Jackie Chan, an icon of the action-comedy genre, now has an honorary Oscar. But as these films show, he is a surprisingly deft dramatic actor too.
Leonardo DiCaprio, after being nominated for an Oscar five times in his career including four in the past decade alone, finally won for The Revenant early this year. The internet exploded and everyone rejoiced, for “finally, credit was given where it’s due”. After a career spanning over half a century and 200 films later, Chan Kong-sang, better known internationally as Jackie Chan, finally has his. Early this month, he was conferred an honorary Oscar at the Governors Awards in Los Angeles.
It’s hard to believe that it took so long for The Academy to recognize his contribution to cinema. As Tom Hanks rightly put it during the ceremony, it was gratifying to be able to acknowledge the actor’s work as martial arts and action-comedy were two genres often overlooked during the awards season.
A visibly ecstatic Chan accepted the award and thanked his friends and fans, who, he said, gave him the strength to “continue to make movies, jumping through windows, kicking and punching, breaking my bones”.
To say he was typecast early on in his career would be erroneous as it takes a special set of skills to carry an action film and make it entertaining, which Jackie Chan has. The Martial-arts Action Comedy genre has immortalized the actor, turning him into a pop-cultural icon. However, though Chan is mostly known for the aforementioned genre, he has shown his acting chops in quite a few non- comic films as well:
Jackie Chan plays the cook at a monastery who never really excelled at martial arts. Yes, you read that right. Playing a supporting character here, he is the only character who shows kindness initially to the repenting warlord Hou Jie (Andy Lau) and is the closest he has to a friend at the temple. The film is an epic tale of redemption that focuses on Hou’s path to enlightenment with some help from his friend Wudao (Chan).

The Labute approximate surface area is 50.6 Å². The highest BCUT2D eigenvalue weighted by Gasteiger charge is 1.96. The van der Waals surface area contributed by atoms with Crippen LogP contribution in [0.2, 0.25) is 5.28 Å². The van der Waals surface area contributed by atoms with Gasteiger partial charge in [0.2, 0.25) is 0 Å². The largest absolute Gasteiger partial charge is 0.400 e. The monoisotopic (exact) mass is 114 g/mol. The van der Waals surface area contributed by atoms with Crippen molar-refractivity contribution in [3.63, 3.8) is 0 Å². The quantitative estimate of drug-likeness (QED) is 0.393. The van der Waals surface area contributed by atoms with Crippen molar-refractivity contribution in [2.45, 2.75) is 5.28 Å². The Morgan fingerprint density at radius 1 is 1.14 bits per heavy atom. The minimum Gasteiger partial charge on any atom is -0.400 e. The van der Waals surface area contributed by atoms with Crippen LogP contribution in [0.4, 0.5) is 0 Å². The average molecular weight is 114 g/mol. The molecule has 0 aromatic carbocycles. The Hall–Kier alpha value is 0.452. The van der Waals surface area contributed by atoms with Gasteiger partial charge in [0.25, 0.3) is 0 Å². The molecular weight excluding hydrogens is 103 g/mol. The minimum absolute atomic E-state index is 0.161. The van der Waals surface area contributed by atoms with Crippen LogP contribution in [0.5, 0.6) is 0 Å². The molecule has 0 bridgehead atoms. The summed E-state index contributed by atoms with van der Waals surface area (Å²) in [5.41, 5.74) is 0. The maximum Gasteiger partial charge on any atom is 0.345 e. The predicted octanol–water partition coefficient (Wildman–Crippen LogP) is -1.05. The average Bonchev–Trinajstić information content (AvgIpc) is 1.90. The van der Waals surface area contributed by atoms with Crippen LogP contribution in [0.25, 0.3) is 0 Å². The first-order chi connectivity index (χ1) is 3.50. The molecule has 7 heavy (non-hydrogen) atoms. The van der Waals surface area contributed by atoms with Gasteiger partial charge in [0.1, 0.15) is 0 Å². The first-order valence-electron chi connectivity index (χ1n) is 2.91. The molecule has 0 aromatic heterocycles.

The Karate Kid (2010)
The only Hollywood release on this list, this remake sees Chan in his first dramatic outing in Hollywood. His character Mr. Han, being a far cry from Pat Morita’s Oscar-nominated turn in the 1984 original, is his most subdued performance as he reluctantly begins to train young Dre Parker (Jaden Smith) for the tournament.
The Shinjuku Incident (2009)
The film is about a Chinese immigrant in Japan, played by Chan, who is searching for his ex-girlfriend. Slowly pulled into a life of crime, he finds her married to a feared Yakuza boss. Later on, he tries to take on more than he can handle and inadvertently becomes the catalyst for an all-out gang war and is unable to do anything as his world starts spiraling out of control.
New Police Story (2004)
The fifth instalment in the acclaimed ‘Police Story’ series also serves as a reboot of sorts. It follows a disgraced detective Chan Kwok-Wing (Chan) who unknowingly led his team into a trap while trying to apprehend a gang and is the lone survivor. He is then joined by a new and younger partner who wants to take down the same gang but has hidden motives of his own. This instalment in the series has darker undertones than the previous films and features some of Chan’s best acting.
Crime Story (1993)
A technically well-made film, this follows Chan as a member of the Serious Crimes Squad assigned with protecting a real estate developer who is the target of the fearsome Triads. Slick editing and action choreography make for a thrilling watch and the lighting sets a moody and ominous tone for the entire film. All of this combined make for a tense viewing experience. Also the fact that this is based on a true story that was eventually hushed up only adds to the intensity of the film.